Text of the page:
This is a late review. I’m not sure why I didn’t write it up last month, I can only think that I had too much on. But anyway, last month I saw Kate Tempest read from her new novel, The Bricks That Built the Houses . Tempest is better known for her spoken word poetry, and was up front about this being her first novel. Up front is very much her style, uncompromising, and it made for a slightly awkward interview. Tip: if you are talking to Kate Tempest on stay, find an interviewer more empathetic to her style than a middle aged man. The question and answer session was stilted and awkward, with Tempest only finding her flow when she ad-libbed with the audience. (Interestingly, I pick up the same vibe from an interview with Tempest in the May issue of Vogue… doesn’t seem to be online but you can see the photoshoot here.) She brought her dog to the event and there was a nice moment when he let her know he wasn’t too happy to only see her from a distance.
This isn’t a review of the book, I haven’t read it yet – busy month, long pile of books to read, and in many ways I don’t want to read it. Instead, like a member of the audience requested, I want to hear Kate herself read it. In her hands, a page of prose became poetry, because transformed, became music. The way she performs the words dance off the page. This is a book that begs to become an audiobook, read by the author. There’s a review of the book in the New Yorker if you want an insight from someone who has read it. Interestingly, at the New York launch, the audience wanted her to keep reading from the book.
So, what have I learned from Kate Tempest? I’m just about to embark on reading some of my work out loud at a small event. In watching Kate Tempest I was totally inspired about finding the rhythms in my work when I read it out loud. I think for every writer, performing work changes it: when practising for my event I see extraneous phrases to cut that look fine when they lie unspoken on the page. I’ve always been a writer, but not the person on stage. I need to find the performer in me.
The Bricks That Built the Houses costs £8/9/10 depending on format at time of writing.
This is a really interesting perspective on reading your work out loud. Most writers write for their work to be accessed via the page. If you can find extra meaning/rhythms from performing work out loud this is indeed a bonus. As a performance poet, I work in the other direction. I tend to write for performance, and then approach the work to see if it will stand alone if left on the page.
And I think that might be a difference between Kate Tempest and other novelists, and it might be why her work begs to be read out loud: she writes for the voice before the page. It’s a good thing for all of us to consider both ways I think!
That’s curious. A friend brought Kate Tempest to my attention this morning, and here she is again on the #whatimwriting linky! I am clearly going to have to find out more about her (and spend some quality time with YouTube I suspect!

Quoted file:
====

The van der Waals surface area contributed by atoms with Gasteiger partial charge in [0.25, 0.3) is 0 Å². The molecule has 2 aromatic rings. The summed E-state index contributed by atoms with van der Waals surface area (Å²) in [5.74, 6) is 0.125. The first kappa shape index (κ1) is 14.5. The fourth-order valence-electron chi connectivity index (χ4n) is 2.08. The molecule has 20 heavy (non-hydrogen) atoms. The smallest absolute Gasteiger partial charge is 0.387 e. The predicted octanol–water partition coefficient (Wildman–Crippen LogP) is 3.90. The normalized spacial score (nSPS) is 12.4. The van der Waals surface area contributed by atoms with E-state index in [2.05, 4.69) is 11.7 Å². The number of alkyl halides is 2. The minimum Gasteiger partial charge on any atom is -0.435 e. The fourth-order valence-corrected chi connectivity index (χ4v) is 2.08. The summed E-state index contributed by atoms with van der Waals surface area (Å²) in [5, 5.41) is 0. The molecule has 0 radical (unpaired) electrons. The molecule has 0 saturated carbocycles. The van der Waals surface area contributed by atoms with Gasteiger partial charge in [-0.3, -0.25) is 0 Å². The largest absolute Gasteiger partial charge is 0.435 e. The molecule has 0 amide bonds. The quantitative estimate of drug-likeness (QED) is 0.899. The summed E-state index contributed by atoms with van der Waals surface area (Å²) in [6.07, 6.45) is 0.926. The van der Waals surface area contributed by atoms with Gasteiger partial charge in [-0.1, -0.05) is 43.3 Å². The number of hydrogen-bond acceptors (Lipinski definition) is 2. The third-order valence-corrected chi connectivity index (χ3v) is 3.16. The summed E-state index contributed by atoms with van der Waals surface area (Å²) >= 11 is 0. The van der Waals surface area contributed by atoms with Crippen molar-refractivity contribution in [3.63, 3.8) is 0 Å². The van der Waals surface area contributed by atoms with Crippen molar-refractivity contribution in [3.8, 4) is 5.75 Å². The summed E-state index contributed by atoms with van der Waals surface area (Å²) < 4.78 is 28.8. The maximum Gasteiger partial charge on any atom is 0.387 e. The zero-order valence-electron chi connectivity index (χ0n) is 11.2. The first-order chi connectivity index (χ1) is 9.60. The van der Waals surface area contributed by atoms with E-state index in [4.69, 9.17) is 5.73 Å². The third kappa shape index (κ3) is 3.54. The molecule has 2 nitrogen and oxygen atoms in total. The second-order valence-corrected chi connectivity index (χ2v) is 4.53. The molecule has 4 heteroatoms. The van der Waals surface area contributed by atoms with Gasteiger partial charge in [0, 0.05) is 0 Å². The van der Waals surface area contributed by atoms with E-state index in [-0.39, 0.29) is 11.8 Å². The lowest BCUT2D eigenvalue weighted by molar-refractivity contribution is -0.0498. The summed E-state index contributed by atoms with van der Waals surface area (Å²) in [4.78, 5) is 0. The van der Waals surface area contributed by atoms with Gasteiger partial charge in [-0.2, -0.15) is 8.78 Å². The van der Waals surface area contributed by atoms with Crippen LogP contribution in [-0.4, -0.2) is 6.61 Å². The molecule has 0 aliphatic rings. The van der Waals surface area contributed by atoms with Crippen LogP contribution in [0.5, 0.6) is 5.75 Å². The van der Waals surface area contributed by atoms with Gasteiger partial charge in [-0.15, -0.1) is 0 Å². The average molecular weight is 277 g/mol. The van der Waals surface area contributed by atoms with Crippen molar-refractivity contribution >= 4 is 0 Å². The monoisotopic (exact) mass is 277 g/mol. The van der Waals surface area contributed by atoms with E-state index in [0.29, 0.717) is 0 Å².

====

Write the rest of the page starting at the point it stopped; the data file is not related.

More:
I write for the page myself, but I do read my work out (to myself) when I’m editing, and it’s really useful, especially for dialogue, and somehow I notice more easily the overused words when I do that too.
Recently I read some of my poems to an audience of strangers for the first time (in Burns’ actual cottage – in the kitchen where his mother would no doubt have read to him!), and it was terrifying, but interesting as well. I took everything and was glad I did because I changed my mind about what to read. One of the other poets only had her poems in her head. She was amazing. I need to practice more until I learn them, because she could really engage with the audience when she did her poems like that. She’s called Katharine MacFarlane, and she doesn’t have much of an online presence, but she does spoken stuff, especially in Scotland, if you get the chance.
Thanks for the poke about Kate. She’s added to my list of poets to check out now!
Hope you enjoy listening to her.
I really love Kate Tempest. Apart from the fact that she’s taking up ALL of my agent’s time at the moment… 😉 I have a real thing for spoken word in general. I did a lot of performance poetry stuff with kids when I was teaching, and in fact my first novel is about a girl who is basically saved from the monotony of a broken education system by discovering her talent for speaking her truth! I haven’t read Kate’s novel yet either. It is very much on my list, but if she released an audio book that would be super awesome… xx
You have the same agent as Kate Tempest! #jealous … Apart from the bit where you get no time!
I love spoken word poetry, I think it has such power! I also like hearing authors read from their books as it isn’t necessarily at all how it sounds in your head and can add a whole other flavour. I always read my picture books out loud to myself though haven’t got as far as reading my (half written) novel. I do think you become aware of issues when you hear the words rather than just see them. Thanks for linking to #whatImWriting xx
Thanks for commenting Maddy.
Having read my stuff out this week I’ve been busy cutting out lines as I practised. I think it helped!